Bloomberg News

Stocks Rise, Euro Recovers as Juncker Eases Debt Crisis Concerns

June 20, 2011

June 20 (Bloomberg) -- U.S. equities climbed for a third day, while the euro erased losses and European stocks pared declines, amid European assurances that a solution will be found to spare Greece from default. Treasuries reversed gains.

The Standard & Poor’s 500 Index increased 0.5 percent to 1,278.36 at 4 p.m. in New York and the Stoxx Europe 600 Index lost 0.5 percent, recovering more than half of a 1.1 percent slide. The 10-year Treasury note yield was up one basis point at 2.95 after sinking as much as six points. The S&P GSCI Index of commodities fell for a fourth day, with wheat, heating oil and coffee leading declines. The euro was little changed at $1.4301 after earlier sinking as much as 0.8 percent.

The 17-nation shared euro currency also erased its decline versus the yen as Luxembourg’s Jean-Claude Juncker said Italy was not in danger from the debt crisis. Juncker said Greek Prime Minister George Papandreou had assured him the government would do everything to ensure financial aid from the European Union and International Monetary Fund before the Greek parliament resumes debating a motion of confidence in the government.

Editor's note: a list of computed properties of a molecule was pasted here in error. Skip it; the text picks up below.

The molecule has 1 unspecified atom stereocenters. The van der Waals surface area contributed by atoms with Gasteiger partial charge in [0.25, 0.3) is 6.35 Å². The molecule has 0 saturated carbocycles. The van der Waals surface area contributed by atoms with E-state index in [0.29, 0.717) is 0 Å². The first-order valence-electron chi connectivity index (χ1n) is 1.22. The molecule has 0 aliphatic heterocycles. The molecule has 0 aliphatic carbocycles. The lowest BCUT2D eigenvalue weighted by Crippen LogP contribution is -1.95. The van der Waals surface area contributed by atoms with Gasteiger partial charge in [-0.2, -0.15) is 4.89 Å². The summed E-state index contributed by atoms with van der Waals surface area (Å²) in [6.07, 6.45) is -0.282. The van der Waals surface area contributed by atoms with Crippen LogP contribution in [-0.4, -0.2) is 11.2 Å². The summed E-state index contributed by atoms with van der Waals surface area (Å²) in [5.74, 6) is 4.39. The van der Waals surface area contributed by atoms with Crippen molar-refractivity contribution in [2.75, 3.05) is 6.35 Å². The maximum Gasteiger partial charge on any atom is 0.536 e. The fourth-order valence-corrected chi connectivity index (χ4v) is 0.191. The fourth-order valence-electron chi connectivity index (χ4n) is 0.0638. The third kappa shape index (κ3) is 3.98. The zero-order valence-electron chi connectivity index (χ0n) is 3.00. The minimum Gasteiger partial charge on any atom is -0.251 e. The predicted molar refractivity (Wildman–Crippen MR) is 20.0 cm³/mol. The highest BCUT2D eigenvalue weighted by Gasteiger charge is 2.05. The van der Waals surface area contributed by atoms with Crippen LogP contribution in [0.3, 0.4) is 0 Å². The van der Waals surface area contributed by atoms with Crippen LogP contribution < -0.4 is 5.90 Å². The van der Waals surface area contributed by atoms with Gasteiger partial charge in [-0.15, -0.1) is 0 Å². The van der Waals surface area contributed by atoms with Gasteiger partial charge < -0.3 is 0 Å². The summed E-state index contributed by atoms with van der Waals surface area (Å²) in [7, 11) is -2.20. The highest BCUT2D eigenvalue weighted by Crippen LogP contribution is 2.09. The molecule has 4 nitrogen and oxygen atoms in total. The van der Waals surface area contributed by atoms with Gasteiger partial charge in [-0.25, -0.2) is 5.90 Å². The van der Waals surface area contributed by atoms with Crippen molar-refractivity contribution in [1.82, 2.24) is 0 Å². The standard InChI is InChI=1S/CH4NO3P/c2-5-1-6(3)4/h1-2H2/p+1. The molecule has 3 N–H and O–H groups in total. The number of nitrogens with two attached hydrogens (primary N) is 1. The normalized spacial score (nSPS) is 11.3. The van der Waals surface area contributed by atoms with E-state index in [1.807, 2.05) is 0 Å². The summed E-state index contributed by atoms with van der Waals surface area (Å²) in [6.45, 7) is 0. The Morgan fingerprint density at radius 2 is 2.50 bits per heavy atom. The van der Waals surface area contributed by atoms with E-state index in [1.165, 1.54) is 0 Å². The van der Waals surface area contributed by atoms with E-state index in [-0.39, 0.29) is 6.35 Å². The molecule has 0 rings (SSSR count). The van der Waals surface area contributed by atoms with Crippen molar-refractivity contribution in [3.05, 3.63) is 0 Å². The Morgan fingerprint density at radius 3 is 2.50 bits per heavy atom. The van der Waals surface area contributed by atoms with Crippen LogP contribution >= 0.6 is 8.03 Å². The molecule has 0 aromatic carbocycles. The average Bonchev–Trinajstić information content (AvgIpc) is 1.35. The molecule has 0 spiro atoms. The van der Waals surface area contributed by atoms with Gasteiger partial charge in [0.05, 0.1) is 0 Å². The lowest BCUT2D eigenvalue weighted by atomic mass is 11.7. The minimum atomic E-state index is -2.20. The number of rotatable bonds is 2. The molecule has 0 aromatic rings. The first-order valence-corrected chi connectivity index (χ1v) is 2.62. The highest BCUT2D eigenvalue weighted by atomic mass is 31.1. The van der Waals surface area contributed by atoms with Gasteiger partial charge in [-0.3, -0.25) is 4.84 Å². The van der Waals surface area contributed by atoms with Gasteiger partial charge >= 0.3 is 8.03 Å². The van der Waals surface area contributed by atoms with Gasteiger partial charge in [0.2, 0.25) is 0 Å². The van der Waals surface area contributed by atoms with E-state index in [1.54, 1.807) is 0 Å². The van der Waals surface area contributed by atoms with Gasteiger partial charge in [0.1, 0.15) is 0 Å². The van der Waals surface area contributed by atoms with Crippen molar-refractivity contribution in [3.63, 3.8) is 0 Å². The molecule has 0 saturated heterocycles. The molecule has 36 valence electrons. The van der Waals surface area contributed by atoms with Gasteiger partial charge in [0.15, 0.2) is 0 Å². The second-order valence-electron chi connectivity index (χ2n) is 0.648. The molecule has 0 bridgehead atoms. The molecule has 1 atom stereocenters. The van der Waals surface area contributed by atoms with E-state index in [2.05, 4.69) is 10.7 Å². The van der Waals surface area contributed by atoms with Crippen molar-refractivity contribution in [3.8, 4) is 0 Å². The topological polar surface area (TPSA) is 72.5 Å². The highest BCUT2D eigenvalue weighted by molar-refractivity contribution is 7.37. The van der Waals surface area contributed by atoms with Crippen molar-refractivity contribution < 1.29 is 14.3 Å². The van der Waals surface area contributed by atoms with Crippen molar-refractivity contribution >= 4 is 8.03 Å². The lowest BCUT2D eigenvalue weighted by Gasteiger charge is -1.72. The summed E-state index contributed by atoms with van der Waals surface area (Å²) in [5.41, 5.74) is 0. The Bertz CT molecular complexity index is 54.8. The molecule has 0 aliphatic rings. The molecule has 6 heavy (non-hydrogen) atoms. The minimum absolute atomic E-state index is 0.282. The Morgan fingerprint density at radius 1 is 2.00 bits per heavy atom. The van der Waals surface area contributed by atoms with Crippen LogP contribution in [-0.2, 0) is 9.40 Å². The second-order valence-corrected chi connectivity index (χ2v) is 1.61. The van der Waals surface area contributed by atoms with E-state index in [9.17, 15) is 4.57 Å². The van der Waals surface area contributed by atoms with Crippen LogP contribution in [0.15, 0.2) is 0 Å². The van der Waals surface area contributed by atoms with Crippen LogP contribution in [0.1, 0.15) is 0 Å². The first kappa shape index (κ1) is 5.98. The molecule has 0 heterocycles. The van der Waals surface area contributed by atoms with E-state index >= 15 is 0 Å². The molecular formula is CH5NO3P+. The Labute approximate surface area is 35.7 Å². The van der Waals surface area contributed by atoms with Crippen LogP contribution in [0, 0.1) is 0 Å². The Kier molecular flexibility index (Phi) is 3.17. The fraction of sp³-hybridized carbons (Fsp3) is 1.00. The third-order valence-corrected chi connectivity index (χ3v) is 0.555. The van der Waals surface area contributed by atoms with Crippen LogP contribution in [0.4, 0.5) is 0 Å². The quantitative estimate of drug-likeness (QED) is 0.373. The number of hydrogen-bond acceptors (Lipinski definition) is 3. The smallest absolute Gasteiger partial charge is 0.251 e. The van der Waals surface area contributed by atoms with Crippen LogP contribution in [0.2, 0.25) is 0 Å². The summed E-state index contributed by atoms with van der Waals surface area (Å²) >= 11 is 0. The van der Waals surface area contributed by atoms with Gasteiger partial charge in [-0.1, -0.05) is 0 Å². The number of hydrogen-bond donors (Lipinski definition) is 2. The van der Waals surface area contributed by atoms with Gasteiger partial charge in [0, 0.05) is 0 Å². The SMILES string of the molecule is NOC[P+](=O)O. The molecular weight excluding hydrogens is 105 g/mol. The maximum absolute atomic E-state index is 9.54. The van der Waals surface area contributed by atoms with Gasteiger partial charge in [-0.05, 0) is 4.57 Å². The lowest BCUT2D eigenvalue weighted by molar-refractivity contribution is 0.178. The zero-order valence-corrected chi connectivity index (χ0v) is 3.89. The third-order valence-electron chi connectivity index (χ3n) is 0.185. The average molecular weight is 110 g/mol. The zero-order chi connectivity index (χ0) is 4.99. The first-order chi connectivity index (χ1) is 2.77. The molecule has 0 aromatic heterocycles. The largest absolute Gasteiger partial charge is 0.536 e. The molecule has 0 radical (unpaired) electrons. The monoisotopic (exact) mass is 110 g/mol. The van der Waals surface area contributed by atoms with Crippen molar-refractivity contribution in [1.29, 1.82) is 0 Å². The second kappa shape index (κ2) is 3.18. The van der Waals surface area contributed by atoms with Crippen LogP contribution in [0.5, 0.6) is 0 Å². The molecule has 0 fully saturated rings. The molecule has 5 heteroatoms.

“We may be past the point of maximum pessimism,” said Madelynn Matlock, who helps oversee $14.8 billion at Huntington Asset Advisors in Cincinnati. “Looking at the consequences of not funding Greece, they will do it,” she said. “The goal is making sure that the global financial system stays operating. The market is a whole lot cheaper than it was. Still, we’re going to have ups and downs on a daily basis. It’s not going to be calm and smooth sailing for the next several months.”